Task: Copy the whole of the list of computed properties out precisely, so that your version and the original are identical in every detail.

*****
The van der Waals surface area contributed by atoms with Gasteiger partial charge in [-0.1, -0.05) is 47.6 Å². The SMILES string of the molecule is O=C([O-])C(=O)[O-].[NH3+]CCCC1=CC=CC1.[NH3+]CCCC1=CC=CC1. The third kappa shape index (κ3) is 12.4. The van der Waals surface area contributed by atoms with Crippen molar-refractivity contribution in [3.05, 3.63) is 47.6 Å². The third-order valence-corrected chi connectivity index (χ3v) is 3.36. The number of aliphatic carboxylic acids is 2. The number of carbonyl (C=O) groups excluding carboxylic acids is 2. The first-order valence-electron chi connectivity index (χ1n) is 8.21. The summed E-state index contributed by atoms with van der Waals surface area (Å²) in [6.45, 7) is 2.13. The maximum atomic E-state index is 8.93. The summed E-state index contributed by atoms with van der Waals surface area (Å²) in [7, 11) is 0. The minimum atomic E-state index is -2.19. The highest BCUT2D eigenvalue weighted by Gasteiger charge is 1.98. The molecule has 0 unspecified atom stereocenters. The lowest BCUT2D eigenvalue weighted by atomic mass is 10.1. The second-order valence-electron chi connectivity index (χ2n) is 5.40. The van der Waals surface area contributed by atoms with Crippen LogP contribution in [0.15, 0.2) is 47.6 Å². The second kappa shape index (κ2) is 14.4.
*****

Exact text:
The van der Waals surface area contributed by atoms with Gasteiger partial charge in [-0.1, -0.05) is 47.6 Å². The SMILES string of the molecule is O=C([O-])C(=O)[O-].[NH3+]CCCC1=CC=CC1.[NH3+]CCCC1=CC=CC1. The third kappa shape index (κ3) is 12.4. The van der Waals surface area contributed by atoms with Crippen molar-refractivity contribution in [3.05, 3.63) is 47.6 Å². The third-order valence-corrected chi connectivity index (χ3v) is 3.36. The number of aliphatic carboxylic acids is 2. The number of carbonyl (C=O) groups excluding carboxylic acids is 2. The first-order valence-electron chi connectivity index (χ1n) is 8.21. The summed E-state index contributed by atoms with van der Waals surface area (Å²) in [6.45, 7) is 2.13. The maximum atomic E-state index is 8.93. The summed E-state index contributed by atoms with van der Waals surface area (Å²) in [7, 11) is 0. The minimum atomic E-state index is -2.19. The highest BCUT2D eigenvalue weighted by Gasteiger charge is 1.98. The molecule has 0 unspecified atom stereocenters. The lowest BCUT2D eigenvalue weighted by atomic mass is 10.1. The second-order valence-electron chi connectivity index (χ2n) is 5.40. The van der Waals surface area contributed by atoms with Crippen LogP contribution in [0.15, 0.2) is 47.6 Å². The second kappa shape index (κ2) is 14.4.